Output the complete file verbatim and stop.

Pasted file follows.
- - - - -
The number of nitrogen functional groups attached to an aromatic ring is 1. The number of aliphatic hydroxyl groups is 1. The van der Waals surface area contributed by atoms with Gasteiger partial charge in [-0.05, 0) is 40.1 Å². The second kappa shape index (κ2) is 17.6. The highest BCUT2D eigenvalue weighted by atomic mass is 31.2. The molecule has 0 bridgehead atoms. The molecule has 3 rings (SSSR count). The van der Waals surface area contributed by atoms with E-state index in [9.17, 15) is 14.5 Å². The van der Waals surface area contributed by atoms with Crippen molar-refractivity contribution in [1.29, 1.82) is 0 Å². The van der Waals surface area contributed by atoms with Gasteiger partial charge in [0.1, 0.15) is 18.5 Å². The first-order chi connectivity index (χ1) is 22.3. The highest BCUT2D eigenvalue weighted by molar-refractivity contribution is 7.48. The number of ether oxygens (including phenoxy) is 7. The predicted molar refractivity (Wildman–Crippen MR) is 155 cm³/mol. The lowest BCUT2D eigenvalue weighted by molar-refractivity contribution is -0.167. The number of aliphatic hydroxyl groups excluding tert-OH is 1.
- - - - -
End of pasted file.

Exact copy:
The number of nitrogen functional groups attached to an aromatic ring is 1. The number of aliphatic hydroxyl groups is 1. The van der Waals surface area contributed by atoms with Gasteiger partial charge in [-0.05, 0) is 40.1 Å². The second kappa shape index (κ2) is 17.6. The highest BCUT2D eigenvalue weighted by atomic mass is 31.2. The molecule has 0 bridgehead atoms. The molecule has 3 rings (SSSR count). The van der Waals surface area contributed by atoms with E-state index in [9.17, 15) is 14.5 Å². The van der Waals surface area contributed by atoms with Crippen molar-refractivity contribution in [1.29, 1.82) is 0 Å². The van der Waals surface area contributed by atoms with Gasteiger partial charge in [0.1, 0.15) is 18.5 Å². The first-order chi connectivity index (χ1) is 22.3. The highest BCUT2D eigenvalue weighted by molar-refractivity contribution is 7.48. The number of ether oxygens (including phenoxy) is 7. The predicted molar refractivity (Wildman–Crippen MR) is 155 cm³/mol. The lowest BCUT2D eigenvalue weighted by molar-refractivity contribution is -0.167. The number of aliphatic hydroxyl groups excluding tert-OH is 1.